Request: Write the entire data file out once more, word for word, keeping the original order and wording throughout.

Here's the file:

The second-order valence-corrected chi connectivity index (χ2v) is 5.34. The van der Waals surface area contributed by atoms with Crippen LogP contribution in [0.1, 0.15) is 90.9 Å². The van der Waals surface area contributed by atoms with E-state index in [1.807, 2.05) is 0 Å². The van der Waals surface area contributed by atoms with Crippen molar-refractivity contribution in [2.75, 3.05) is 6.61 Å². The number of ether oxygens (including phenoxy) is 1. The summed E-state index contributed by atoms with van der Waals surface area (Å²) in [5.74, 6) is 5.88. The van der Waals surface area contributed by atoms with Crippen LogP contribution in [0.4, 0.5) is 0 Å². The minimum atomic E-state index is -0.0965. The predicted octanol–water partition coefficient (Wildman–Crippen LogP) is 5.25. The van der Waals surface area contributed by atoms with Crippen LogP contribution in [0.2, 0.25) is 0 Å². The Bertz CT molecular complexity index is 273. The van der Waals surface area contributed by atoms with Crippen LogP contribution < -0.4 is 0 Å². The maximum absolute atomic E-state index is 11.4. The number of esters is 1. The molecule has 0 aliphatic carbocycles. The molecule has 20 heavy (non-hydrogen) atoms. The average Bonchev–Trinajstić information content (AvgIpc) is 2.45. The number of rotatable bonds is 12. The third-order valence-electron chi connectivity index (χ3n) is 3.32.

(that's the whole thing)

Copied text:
The second-order valence-corrected chi connectivity index (χ2v) is 5.34. The van der Waals surface area contributed by atoms with Crippen LogP contribution in [0.1, 0.15) is 90.9 Å². The van der Waals surface area contributed by atoms with E-state index in [1.807, 2.05) is 0 Å². The van der Waals surface area contributed by atoms with Crippen molar-refractivity contribution in [2.75, 3.05) is 6.61 Å². The number of ether oxygens (including phenoxy) is 1. The summed E-state index contributed by atoms with van der Waals surface area (Å²) in [5.74, 6) is 5.88. The van der Waals surface area contributed by atoms with Crippen LogP contribution in [0.4, 0.5) is 0 Å². The minimum atomic E-state index is -0.0965. The predicted octanol–water partition coefficient (Wildman–Crippen LogP) is 5.25. The van der Waals surface area contributed by atoms with Crippen LogP contribution in [0.2, 0.25) is 0 Å². The Bertz CT molecular complexity index is 273. The van der Waals surface area contributed by atoms with Crippen LogP contribution < -0.4 is 0 Å². The maximum absolute atomic E-state index is 11.4. The number of esters is 1. The molecule has 0 aliphatic carbocycles. The molecule has 20 heavy (non-hydrogen) atoms. The average Bonchev–Trinajstić information content (AvgIpc) is 2.45. The number of rotatable bonds is 12. The third-order valence-electron chi connectivity index (χ3n) is 3.32.